Photographer Edwin Rosskam (1903 – 1985) had a tough gig. From 1937 to 1940, he set off for Provincetown (P-Town), Massachusetts, to record life in the seaside resort located at the tip of Cape Cod.
Born in Munich, Germany, to American parents, Edwin arrived in the the US 1919. After studying painting at the Pennsylvania Academy of the Fine Arts, he became interested in photography and joined the Farm Security Administration, working under Roy Stryker.
It wasn’t all beaches and summer sun. In the late 1930s he worked for Life and Look magazines in Puerto Rico. His novel The Alien is based on his experiences there.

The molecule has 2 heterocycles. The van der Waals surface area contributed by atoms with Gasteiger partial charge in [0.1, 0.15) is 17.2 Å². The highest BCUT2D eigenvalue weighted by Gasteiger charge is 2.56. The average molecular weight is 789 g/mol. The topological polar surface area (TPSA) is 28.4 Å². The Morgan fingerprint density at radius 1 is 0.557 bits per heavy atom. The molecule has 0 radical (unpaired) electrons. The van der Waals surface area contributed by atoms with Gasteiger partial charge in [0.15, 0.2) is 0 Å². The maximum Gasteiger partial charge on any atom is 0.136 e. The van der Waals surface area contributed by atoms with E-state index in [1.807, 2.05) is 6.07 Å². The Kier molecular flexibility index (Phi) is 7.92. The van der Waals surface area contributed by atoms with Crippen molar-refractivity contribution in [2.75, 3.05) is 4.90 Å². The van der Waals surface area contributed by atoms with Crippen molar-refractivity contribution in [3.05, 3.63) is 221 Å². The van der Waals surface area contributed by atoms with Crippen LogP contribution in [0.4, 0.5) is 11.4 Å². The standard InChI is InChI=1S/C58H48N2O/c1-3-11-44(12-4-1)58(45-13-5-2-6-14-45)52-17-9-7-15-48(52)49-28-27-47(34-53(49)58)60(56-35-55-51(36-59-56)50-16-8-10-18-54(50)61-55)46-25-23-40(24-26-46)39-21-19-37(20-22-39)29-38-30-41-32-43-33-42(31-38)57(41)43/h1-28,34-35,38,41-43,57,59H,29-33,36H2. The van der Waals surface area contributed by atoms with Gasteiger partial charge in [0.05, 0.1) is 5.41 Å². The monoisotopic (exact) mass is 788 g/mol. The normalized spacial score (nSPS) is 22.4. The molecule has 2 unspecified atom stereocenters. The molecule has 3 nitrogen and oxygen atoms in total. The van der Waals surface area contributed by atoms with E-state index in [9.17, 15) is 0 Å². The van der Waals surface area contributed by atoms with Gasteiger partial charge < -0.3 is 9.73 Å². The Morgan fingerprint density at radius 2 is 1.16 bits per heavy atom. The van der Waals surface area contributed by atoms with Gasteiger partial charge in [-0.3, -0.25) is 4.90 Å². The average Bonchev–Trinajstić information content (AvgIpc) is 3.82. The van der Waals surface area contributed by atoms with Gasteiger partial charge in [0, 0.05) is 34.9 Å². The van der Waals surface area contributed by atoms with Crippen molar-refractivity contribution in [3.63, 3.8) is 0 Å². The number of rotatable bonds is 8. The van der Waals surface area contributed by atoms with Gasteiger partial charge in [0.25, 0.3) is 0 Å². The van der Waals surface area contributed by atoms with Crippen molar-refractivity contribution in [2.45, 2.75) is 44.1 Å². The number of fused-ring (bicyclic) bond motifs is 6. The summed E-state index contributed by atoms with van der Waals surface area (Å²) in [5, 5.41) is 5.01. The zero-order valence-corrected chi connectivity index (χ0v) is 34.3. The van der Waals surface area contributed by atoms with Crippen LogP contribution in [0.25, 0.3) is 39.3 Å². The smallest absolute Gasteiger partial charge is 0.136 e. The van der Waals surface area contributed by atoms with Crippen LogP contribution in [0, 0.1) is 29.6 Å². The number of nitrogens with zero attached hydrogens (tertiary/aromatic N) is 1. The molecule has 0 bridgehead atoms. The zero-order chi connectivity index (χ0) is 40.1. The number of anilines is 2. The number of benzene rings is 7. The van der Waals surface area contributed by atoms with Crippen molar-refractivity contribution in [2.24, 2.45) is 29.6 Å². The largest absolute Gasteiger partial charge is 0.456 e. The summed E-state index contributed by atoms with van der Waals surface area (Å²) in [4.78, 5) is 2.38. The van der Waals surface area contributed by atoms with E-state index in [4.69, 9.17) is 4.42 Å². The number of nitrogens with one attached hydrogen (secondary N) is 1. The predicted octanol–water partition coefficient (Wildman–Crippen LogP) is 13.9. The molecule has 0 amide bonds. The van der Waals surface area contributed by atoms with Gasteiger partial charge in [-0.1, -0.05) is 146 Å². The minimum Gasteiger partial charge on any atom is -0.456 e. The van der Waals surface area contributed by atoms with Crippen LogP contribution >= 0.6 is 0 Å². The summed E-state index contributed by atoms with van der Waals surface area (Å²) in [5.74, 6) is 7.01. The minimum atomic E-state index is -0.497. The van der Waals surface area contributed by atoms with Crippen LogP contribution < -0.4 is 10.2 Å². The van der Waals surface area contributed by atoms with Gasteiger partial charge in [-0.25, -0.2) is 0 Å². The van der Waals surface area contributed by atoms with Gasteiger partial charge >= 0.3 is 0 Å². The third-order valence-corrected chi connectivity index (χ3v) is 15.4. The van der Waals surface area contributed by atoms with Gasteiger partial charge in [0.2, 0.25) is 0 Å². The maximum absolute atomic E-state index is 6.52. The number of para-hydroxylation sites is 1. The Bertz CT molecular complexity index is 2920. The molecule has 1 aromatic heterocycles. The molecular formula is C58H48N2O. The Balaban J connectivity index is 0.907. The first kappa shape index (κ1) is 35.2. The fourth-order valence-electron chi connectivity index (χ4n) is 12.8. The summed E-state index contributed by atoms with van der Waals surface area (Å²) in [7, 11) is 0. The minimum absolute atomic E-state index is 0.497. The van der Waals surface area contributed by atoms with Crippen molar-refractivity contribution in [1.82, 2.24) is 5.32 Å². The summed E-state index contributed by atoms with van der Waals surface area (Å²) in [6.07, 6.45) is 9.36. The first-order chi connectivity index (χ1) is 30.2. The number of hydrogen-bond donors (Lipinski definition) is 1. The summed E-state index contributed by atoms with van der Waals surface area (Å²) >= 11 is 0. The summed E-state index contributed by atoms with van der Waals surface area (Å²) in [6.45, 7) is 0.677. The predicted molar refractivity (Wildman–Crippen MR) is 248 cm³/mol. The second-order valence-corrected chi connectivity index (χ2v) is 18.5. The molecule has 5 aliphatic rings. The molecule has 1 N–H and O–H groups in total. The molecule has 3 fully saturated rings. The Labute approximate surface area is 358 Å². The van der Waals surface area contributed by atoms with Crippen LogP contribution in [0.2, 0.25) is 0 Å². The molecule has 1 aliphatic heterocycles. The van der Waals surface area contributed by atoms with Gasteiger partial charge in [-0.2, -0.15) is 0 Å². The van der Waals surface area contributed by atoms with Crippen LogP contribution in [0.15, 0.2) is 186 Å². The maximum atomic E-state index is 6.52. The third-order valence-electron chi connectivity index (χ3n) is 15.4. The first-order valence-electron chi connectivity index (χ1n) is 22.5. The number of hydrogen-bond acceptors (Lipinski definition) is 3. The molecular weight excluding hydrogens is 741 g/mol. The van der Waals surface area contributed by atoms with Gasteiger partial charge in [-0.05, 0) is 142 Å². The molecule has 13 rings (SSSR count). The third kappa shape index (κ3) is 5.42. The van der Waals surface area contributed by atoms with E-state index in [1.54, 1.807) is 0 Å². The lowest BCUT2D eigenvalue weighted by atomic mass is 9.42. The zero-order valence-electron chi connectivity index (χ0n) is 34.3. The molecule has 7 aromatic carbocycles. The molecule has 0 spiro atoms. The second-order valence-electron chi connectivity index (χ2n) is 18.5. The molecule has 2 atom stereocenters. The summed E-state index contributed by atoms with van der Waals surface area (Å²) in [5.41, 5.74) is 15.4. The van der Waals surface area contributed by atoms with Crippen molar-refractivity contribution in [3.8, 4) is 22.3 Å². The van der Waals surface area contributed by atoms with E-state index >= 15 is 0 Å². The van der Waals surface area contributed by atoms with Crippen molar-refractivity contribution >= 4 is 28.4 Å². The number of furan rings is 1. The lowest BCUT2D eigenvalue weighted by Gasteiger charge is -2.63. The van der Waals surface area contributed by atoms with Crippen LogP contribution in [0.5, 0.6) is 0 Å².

He photographed oil refineries and river scenes for the Standard Oil Company in the early 1940s. As the African American Registry notes, “In 1941 he collaborated with novelist Richard Wright on 12 Million Black Voices, a folk history of Blacks in America. Out of that work briefly, he collaborated with his wife, Louise, in 1948, on ”Towboat River,” a book of pictures and text detailing life on the Mississippi and Ohio Rivers. Later, until 1954, he worked for the Government of Puerto Rico in a rural- education program.
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